Testing, Testing: Will Plant-Based Foods Be A QSR Fixture Or Niche?

With Pizza Hut joining Little Caesars in offering plant-based pepperoni, it’s worth pondering whether meat substitutes will be relegated to toppings and limited-time menu offerings in the QSR world.

While plant-based foods continue to gain retail distribution, major restaurant chains are still trying to figure out whether they’re worth the effort—and if so, to what degree.

Pizza Hut said this week that, in partnership with Beyond Meat, it will test Beyond Pepperoni at about 70 locations in five U.S. markets.

Last month, Little Caesars introduced plant-based pepperoni as a pizza topping at hundreds of its U.S. locations in partnership with Greenleaf Foods’ Field Roast brand.

Meanwhile, plant-based burgers and sandwiches continue to represent a patchwork quilt of testing, prompting global financial services firm BTIG to question their ultimate destiny.



“In BTIG’s view, plant-based meat is here to stay but will likely remain a niche category in quick-service for some time given the lack of customer demand and competing menu priorities,” BTIG analyst Peter Saleh wrote this week.

Two months ago, Dunkin’ culled Beyond Sausage sandwiches from all but several hundred of its U.S. locations. In January, the chain had debuted a plant-based breakfast sandwich from #1 veggie brand MorningStar Farms “following the success of last year’s Beyond Sausage Breakfast Sandwich launch,” Dunkin' announced at the time.

On a Q2 earnings call with financial analysts last week, Beyond Meat executives talked about the impact of Dunkin’s move and the oft-ephemeral nature of plant-based foods at QSRs.

“We did see a significant reduction in distribution at Dunkin’ Brands as they rationalized their menu,” said Beyond Meat CEO Ethan Brown. “If you look back at our history of QSR launches, we are, from time to time, going to cycle off menus.”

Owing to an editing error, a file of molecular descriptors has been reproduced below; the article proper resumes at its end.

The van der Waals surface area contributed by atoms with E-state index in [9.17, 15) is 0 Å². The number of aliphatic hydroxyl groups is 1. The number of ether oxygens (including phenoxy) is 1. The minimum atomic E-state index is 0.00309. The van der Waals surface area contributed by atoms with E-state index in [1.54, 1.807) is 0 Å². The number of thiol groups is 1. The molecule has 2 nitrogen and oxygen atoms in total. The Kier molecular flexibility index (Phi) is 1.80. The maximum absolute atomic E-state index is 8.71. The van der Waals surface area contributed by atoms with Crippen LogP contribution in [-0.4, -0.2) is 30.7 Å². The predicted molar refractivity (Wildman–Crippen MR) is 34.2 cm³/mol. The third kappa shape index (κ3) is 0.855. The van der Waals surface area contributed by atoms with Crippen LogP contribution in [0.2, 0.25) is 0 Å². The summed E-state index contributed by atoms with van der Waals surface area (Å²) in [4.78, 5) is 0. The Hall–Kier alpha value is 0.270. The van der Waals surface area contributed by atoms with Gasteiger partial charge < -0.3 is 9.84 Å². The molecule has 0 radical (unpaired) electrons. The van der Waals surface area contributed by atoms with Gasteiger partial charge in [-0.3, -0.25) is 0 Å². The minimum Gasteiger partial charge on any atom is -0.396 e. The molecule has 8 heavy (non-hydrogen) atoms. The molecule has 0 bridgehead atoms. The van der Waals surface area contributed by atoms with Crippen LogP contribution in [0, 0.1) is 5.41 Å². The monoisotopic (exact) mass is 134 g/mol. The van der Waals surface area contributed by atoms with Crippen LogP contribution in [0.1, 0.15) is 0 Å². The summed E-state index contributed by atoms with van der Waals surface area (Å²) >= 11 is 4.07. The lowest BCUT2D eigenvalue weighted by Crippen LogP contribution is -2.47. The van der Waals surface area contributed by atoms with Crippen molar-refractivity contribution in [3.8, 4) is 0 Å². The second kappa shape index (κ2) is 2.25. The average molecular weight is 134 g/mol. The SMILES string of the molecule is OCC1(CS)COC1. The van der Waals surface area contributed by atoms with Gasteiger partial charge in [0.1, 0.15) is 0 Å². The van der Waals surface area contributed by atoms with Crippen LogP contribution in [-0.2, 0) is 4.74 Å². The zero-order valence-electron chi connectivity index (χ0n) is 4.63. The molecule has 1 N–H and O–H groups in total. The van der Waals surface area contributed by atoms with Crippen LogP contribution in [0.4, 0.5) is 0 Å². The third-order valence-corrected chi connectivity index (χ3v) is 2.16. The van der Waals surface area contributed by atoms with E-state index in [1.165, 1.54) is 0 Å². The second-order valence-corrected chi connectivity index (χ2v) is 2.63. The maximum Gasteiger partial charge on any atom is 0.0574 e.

Beyond Meat says it remains the #1 brand in foodservice.

Having announced last fall its intention to launch a plant-based burger called McPlant, McDonald’s remains mum on the timing of its U.S. availability. McPlant was tested in Canada and McDonald’s is now experimenting with it in Denmark and Sweden.

Marketing Daily reached out to a McDonald’s rep for clarification but had not heard back by deadline.

On the retail side, plant-based marketer Planterra Foods recently expanded its Ozo frozen and fresh lines with the addition of five new meals in the categories of chicken, turkey and beef.

In the dairy substitute aisle, Just Egg has added two more athlete ambassadors: pro basketball star Cade Cunningham and ultramarathoner Scott Jurek. They join NBA players DeAndre Jordan and Jrue Holiday on the Just Egg brand partner roster.

“Plant-based diets are becoming more common among elite athletes who recognize the balance of carbohydrates, protein, fat and rich vitamin, mineral and antioxidant density improve their athletic performance and speed up recovery,” a Just Egg rep tells Marketing Daily.

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